Batteries are the key to the zero carbon future, there’s little argument about that. But today’s batteries are less than ideal in many respects. They cost too much, are too big, weigh too much, function poorly in low temperatures, are prone to catch fire under certain circumstances, or simply don’t last long enough. Battery researchers at dozens if not hundreds of labs around the world are seeking answers to all those concerns. Here are four new developments that hold promise, according to Renewable Energy World.
The Urea Battery
At Stanford University, Professor Hongjie Dai and doctoral candidate Michael Angell have come up with a new battery that solves two of the principal objections to today’s standard lithium ion batteries — cost and flammability. Their battery is nonflammable because its uses urea — found in the urine of mammals and a common ingredient in fertilizers — as the electrolyte. For electrodes, it uses aluminum and graphite, both of which are abundant in nature and far less costly than the lithium, cobalt, and graphene commonly used in batteries today.
“So essentially, what you have is a battery made with some of the cheapest and most abundant materials you can find on Earth. And it actually has good performance,” says Dai. “Who would have thought you could take graphite, aluminum, urea, and actually make a battery that can cycle for a pretty long time?” He created one of the first aluminum batteries in 2015, but the electrolyte was far too expensive for commercial use. The urea electrolyte is 100 times less expensive, is more efficient, and can be fully charged in just 45 minutes. The new research has been published in the Proceedings of the National Academy of Sciences.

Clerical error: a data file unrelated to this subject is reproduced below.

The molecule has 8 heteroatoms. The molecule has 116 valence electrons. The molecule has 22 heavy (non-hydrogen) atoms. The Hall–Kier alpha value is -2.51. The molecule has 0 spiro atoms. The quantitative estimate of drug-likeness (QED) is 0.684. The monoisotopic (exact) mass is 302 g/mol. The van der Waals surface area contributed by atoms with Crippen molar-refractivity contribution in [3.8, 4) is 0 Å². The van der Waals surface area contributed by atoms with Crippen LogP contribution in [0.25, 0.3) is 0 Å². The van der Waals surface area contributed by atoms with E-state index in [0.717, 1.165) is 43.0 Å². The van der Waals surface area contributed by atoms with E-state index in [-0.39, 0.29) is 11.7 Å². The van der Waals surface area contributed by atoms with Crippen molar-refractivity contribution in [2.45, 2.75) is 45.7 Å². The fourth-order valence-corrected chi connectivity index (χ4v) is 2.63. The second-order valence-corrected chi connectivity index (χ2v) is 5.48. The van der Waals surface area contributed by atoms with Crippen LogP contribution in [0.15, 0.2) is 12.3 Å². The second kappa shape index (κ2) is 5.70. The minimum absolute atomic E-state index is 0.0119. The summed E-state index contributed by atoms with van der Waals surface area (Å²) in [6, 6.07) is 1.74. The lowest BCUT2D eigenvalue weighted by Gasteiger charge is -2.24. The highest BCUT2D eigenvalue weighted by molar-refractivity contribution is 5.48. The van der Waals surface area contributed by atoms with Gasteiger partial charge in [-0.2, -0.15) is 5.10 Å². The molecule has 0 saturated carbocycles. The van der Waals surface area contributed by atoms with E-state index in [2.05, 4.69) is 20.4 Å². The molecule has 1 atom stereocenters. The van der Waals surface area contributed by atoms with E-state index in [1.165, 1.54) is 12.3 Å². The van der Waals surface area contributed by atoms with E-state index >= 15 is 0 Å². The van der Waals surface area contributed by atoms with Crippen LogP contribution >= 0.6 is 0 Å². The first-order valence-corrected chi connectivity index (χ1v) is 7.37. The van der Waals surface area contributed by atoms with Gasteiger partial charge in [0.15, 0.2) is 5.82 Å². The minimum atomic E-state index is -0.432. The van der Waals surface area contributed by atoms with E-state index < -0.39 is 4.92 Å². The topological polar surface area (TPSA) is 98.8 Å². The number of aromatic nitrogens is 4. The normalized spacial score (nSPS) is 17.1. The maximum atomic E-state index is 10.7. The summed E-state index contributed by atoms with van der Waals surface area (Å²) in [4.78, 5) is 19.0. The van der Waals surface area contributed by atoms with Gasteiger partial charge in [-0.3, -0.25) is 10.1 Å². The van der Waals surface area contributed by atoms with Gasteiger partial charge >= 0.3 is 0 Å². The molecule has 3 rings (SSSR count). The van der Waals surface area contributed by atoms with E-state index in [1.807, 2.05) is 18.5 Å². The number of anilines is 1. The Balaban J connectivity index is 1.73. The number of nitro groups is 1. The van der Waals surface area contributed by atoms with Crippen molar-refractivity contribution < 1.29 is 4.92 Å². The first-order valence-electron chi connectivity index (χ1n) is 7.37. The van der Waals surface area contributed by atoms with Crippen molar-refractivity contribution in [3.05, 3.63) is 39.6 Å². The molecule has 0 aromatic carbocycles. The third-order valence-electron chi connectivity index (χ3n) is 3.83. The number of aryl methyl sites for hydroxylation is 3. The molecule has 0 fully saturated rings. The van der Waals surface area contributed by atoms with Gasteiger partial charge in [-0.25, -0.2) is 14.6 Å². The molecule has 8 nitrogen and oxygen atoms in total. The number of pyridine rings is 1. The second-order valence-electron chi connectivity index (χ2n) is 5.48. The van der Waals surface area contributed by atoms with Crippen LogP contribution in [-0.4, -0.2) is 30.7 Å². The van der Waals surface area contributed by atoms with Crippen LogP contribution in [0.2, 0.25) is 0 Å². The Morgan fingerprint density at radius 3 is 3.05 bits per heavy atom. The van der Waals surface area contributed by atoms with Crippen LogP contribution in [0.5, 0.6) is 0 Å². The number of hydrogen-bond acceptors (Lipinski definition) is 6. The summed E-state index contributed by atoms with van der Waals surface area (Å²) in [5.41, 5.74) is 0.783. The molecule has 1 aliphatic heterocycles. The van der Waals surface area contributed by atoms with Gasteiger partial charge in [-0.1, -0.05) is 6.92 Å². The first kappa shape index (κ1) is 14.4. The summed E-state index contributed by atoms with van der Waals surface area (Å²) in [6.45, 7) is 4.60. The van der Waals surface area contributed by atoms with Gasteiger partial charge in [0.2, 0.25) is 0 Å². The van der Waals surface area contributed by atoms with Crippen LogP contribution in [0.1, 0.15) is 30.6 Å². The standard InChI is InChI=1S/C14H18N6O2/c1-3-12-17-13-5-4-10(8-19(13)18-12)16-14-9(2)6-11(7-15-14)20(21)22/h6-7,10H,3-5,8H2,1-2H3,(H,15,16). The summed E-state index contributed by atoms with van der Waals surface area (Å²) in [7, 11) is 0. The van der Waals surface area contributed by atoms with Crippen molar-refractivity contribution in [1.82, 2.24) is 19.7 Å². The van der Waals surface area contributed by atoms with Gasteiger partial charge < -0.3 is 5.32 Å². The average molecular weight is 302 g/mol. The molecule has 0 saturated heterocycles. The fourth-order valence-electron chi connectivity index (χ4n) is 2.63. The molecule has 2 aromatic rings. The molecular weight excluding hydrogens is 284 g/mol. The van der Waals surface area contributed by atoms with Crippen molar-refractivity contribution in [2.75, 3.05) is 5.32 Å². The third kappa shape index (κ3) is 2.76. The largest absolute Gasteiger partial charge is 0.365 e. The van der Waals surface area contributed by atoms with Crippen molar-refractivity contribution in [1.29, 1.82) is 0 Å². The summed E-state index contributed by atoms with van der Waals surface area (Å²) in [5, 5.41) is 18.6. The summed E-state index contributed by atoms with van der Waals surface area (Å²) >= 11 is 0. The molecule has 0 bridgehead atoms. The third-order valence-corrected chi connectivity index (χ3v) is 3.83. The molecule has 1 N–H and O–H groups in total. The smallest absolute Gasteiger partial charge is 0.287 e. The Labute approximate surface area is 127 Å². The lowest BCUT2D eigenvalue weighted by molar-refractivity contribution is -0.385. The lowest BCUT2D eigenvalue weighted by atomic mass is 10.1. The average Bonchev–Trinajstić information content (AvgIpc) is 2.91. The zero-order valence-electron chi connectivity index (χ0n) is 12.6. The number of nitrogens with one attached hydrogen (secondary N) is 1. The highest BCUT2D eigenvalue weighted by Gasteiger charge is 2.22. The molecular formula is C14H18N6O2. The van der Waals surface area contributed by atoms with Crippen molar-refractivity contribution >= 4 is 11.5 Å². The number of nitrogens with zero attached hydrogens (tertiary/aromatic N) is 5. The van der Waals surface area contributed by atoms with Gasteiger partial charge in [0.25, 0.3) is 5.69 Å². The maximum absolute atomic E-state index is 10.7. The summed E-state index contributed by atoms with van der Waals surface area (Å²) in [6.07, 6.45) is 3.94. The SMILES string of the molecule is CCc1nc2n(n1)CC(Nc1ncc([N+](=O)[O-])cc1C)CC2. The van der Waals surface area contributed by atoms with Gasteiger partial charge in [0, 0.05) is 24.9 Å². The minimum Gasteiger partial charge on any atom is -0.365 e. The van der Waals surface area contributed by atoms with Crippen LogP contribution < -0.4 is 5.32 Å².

Angell says the aluminum battery is being developed primarily for grid scale energy storage. “It’s cheap. It’s efficient. Grid storage is the main goal,” he says. The new battery has a highi Coulombic efficiency of 99.7%. Coulombic efficiency is a measure of how much charge exits the battery per unit of charge taken in during charging.
“I would feel safe if my backup battery in my house is made of urea with little chance of causing fire,” Dai says. “With this battery, the dream is for solar energy to be stored in every building and every home. Maybe it will change everyday life. We don’t know.” The research, which is supported by the US Department of Energy, The Global Networking Talent 3.0 Plan, the Ministry of Education of Taiwan, and the Taishan Scholar Project, is ongoing.
The Hydronium Battery
Graduate student Xingfeng Wang and his colleagues at Oregon State University report they have developed a new type of battery that uses hydronium ions to carry an electrical charge between its electrodes. Hydronium is a water molecule with an added hydrogen ion. In a study published in the journal Angewandte Chemie International Edition, a publication of the German Chemical Society, the scientists say they have demonstrated that hydronium ions can be reversibly stored in an electrode material consisting of perylenetetracarboxylic dianhydridem, or PTCDA. Their battery uses dilute sulfuric acid as the electrolyte.